There is a website (linked above) and a VCTR facebook page, but all the meat is on the website!

Unfortunately, my blog post is just a little late for people to make the September due date, but I would encourage anyone who likes trail riding and also likes a challenge to enter in the last two events! 

Why enter? Well, because it is fun!  And there are a lot of prizes. 

For the competition, you get to pick from a long list of obstacles, so as you are out on your regular trail rides, you can scout out places that fit in with the obstacle list.  Mary Ann Shinnick and I trail ride twice a week, so we took a couple days to figure out our locations from our choices right out of the house property.  Last time, I did all the videos while were on a camping trip at the Cruces Basin! 

You submit six different videos, so you can pick some really varied things to try out! 

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Sep 112020

By Patty Wilber

There was a tiny little Back Country Horseman project last weekend with a whopping five human participants and six equine. We rode about 30 miles and cleared about 30 trees (mostly small “draggers”, in that you can just drag them off the trail).

The small crew gave me an opening to take Shirley Wilson’s Black Jack, a four year old horse with 40 rides or so; 2 months under saddle, and put some training miles on him while still getting the BCH job done.

The first order of business was to get there Friday in order to work on water crossing. There are creeks and bogs and rivulets and wet spots all over the trails we would be working and I wanted Black Jack to be able to keep up and be comfortable. Because he is quite sensible, and both Penny and Cometa are usually solid mentor horses, I was confident BJ would be fine.

There is a good water crossing 50 feet from our normal camp spot, so after we got camp settled, off we went.

Black Jack was interested in letting his nose check out the water very quickly, but he was not so sure about giving the same privilege to his feet!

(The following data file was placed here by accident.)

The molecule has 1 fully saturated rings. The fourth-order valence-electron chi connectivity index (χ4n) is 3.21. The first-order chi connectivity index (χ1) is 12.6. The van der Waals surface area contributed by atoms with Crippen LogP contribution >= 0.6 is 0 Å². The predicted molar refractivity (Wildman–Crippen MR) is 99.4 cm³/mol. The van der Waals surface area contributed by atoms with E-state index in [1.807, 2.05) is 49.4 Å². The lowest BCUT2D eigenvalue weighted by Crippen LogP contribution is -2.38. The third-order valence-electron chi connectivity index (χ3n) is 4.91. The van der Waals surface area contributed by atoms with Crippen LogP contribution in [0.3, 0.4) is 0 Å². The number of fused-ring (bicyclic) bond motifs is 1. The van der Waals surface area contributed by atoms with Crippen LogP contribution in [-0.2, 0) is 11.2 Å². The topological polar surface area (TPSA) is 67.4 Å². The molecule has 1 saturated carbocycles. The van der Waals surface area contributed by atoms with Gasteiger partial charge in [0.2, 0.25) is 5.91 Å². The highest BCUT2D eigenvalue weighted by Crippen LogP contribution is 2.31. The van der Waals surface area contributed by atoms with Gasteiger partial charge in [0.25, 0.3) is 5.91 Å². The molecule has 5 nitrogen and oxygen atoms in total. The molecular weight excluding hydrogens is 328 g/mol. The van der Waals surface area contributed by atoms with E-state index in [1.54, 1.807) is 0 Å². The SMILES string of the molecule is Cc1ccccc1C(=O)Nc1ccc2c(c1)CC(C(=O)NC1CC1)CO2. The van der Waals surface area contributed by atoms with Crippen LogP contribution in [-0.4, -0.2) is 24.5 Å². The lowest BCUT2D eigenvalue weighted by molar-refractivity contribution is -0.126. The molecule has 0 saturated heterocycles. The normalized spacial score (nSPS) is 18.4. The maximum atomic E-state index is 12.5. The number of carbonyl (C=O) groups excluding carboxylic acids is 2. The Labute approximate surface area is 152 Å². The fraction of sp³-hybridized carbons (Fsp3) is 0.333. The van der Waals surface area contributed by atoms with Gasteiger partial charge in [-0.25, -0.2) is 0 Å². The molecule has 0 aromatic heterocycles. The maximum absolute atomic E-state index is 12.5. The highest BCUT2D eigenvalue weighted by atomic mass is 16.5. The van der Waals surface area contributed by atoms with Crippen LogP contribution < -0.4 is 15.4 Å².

“interesting!” said BJ when he got to the edge, “but i am good right here.”

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Sep 042020

By Patty Wilber

I have these two youngsters in the barn and I just wanted to say how much I am enjoying them.

Sombra, the Placitas Mustang, is owned by Mary Ann Shinnick.  She picked him out last year and he arrived in July 2019 as an unhandled (uncatchable), but friendly two year old.  He is now, yes, three, and has been under saddle since April 2020. 

He was SUPPOSED to be a “rescue and sell” project, but we have all kind of fallen for him, and since he has turned out to be a super solid citizen, he gets to stay for the foreseeable future! 

Mary Ann and Sombra. Sombra has even more mane on the other side, by the way. He has enough mane and tail for three ordinary horses and fourteen more sparsely haired Appaloosas like Lucy!

I am probably, maybe, I think so, going to enter him in Christy Harding’s Virtual Trail Challenge in the Green Horse division. Mary Ann will probably, maybe, I think so, ride our old faithful Spanish Barb, Cometa, in the Intermediate division. Entries are due by the 16th or something!

That is not me on him. The rider shall remain nameless, and also claimed they needed to dress up more if I was going to be taking photos all over the place. I am pretty proud of the two of them!